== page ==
The Police

Album Title: “Everyone Stares: The Police Inside Out”
Record Label:
Review by Michael Sherer
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The Police - “Everyone Stares: The Police Inside Out”The Police - “Everyone Stares: The Police Inside Out”

Stewart Copeland, drummer and founding member of The Police, bought a Super 8 film camera in 1978. Then 26, The Police, formed only a year earlier in London England, were beginning to gain real momentum, having been signed to A & M Records and releasing their debut record “Outlandos d’Amour” in 1978. It was while on tour for this release that Copeland began filming extensively with his new camera. This continued throughout their career, which ended in 1986 with The Police being one of the biggest groups in the world, if not the biggest.

This documentary type DVD film was initially released in 2006, a year before The Police reformed for a very successful 2007 - 2008 tour, marking their 30th anniversary of formation. In the summer of this year 2019, it was released in Blue Ray.

Made entirely by Copeland, it consists of the footage (with audio) he filmed, still photos taken by photographers, with a continual narration/story line provided by Copeland. It’s essentially a running commentary filled with insightful and thoughtful musings of a paradox and scenario all hugely successful groups/solo artists face: How does one deal with being so intensely in the public eye whilst being in your own bubble year after year while churning out a new record and then tour over and over and over again? Copeland alludes to how it became increasingly isolating and difficult to endure certain aspects of it, with the initial “all for one one for all” spirit becoming increasingly more about Sting, their front man, singer/bassist and chief songwriter, presenting the band with essentially finished songs with little or no room for the others’ input as they used to have. On the other hand, Copeland notes that it was, of course, nice to travel in much comfort and not in a cramped van as they started with.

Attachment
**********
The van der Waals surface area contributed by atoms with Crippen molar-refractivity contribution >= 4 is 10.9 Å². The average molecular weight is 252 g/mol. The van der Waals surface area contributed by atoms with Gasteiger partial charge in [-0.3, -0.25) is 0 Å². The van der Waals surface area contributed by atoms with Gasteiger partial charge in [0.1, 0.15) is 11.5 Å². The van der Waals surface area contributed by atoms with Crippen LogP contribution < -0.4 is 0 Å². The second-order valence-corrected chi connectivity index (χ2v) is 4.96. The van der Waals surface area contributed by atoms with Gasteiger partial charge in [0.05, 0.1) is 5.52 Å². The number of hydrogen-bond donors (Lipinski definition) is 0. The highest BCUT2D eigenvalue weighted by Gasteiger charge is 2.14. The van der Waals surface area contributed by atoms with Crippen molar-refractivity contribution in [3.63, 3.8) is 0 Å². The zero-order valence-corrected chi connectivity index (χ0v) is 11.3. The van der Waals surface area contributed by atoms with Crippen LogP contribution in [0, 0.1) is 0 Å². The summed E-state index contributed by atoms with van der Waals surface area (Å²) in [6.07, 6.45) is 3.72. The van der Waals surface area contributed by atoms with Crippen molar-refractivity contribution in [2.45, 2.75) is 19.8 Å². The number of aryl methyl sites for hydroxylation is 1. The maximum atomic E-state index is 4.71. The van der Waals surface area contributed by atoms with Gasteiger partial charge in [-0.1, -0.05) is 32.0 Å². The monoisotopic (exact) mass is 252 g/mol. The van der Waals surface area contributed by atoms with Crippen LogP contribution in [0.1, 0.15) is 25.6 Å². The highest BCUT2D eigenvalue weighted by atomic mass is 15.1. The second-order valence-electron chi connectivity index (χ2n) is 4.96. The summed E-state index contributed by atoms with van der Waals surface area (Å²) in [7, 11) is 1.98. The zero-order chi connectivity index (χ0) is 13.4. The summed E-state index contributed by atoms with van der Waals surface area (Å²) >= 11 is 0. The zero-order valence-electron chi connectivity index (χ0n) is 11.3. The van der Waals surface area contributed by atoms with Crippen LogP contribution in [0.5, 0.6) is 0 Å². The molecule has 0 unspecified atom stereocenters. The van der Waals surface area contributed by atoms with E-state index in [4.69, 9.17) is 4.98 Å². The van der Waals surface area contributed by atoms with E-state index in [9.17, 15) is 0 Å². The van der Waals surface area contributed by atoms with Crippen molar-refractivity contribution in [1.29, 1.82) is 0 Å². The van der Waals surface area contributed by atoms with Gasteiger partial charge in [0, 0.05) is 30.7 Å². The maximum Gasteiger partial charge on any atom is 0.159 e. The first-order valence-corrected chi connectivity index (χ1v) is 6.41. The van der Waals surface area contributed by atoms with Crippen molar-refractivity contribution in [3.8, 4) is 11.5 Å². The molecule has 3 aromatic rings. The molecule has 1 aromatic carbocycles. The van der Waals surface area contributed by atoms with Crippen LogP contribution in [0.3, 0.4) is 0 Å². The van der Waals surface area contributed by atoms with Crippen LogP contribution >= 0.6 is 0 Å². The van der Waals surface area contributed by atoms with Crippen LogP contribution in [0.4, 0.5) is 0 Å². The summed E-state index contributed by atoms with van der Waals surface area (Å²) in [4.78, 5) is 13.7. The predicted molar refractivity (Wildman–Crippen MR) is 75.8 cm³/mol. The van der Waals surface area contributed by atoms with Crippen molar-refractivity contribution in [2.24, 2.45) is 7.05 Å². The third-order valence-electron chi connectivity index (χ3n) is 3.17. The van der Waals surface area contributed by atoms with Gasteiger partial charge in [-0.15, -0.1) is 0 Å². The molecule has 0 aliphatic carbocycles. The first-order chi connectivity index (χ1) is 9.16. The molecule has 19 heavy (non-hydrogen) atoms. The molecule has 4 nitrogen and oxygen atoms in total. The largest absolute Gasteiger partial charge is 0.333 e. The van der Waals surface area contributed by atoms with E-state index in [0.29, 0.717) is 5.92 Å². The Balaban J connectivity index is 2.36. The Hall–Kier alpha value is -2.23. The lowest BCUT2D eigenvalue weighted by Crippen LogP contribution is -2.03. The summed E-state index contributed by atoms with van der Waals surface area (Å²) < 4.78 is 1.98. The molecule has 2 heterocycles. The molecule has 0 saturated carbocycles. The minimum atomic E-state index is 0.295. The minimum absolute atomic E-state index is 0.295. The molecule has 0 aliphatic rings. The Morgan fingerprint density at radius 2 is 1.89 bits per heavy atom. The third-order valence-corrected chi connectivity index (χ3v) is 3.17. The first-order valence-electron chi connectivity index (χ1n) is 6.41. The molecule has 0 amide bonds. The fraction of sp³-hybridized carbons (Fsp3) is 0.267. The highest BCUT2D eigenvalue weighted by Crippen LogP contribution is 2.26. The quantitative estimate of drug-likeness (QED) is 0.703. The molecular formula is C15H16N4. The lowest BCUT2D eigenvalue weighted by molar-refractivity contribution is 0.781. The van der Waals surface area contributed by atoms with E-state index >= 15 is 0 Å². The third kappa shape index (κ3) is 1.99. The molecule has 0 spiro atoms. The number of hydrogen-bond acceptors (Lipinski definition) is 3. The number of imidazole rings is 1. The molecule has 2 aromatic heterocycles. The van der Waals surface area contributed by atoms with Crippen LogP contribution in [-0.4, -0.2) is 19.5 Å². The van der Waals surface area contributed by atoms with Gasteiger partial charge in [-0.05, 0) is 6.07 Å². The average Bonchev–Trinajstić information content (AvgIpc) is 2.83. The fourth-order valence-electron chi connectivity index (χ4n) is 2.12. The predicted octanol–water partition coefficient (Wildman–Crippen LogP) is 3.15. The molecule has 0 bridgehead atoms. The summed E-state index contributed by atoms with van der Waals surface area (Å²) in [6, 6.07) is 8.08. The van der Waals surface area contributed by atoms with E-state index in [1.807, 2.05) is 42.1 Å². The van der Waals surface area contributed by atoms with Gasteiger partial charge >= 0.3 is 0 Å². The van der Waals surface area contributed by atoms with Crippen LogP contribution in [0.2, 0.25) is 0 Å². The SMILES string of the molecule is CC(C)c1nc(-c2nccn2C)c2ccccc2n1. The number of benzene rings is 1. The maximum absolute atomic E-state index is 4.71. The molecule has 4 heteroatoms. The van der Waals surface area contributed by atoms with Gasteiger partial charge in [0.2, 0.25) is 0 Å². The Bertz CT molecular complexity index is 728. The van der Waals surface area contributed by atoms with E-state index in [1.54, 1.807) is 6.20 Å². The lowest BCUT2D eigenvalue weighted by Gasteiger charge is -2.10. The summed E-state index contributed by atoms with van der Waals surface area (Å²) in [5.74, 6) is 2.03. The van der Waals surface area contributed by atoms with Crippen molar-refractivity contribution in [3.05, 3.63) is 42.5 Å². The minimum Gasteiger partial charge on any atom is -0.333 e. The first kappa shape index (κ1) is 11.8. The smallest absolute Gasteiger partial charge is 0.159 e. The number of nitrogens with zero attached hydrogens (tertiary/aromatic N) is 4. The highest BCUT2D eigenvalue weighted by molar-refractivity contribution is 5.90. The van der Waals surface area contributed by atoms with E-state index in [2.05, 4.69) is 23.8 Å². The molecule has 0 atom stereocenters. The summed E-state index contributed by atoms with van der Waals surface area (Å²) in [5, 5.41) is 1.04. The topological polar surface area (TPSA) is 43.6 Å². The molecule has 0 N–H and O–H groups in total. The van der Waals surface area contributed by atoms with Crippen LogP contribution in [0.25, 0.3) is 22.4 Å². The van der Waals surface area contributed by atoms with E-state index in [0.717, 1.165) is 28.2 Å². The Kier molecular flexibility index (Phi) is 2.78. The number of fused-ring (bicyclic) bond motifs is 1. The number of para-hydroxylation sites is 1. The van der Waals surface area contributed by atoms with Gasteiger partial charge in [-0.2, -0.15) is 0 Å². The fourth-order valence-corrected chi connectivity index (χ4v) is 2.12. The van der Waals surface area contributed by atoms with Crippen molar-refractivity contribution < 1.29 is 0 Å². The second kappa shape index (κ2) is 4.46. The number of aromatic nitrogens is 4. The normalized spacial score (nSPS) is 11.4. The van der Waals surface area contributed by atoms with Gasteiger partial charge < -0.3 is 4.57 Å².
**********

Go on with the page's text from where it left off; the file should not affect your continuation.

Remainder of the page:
It was a family affair with The Police, with Copland’s older brothers, Miles and Ian, as their manager and booking agent, respectively. We see plenty of them in action, within the very decent footage of the band performing throughout the world, all the members talking and their activities, the dizzying fan outcry, scenery of their extensive travels, them in the studio and a lot of funny horsing around between the three band mates. This last part became less and less as the demands of being in an increasingly big time juggernaut sapped their energy and time.

The footage and film ends in 1984, with them literally and metaphorically handcuffed to a railing at a hotel in France while on tour for their most last and most successful record “Synchronicity.”  (It that had their huge and biggest hit by far “Every Breathe You Take.”) Although cuffed as a goof and play on their band name, it was poignantly symbolic for being trapped by their own major success in many respects.

An alternative title for this fun, introspective, personal and footage rich documentary could be “Copeland coping.” A must see for any Police fan. Go to eagle-rock.com for it and many more.

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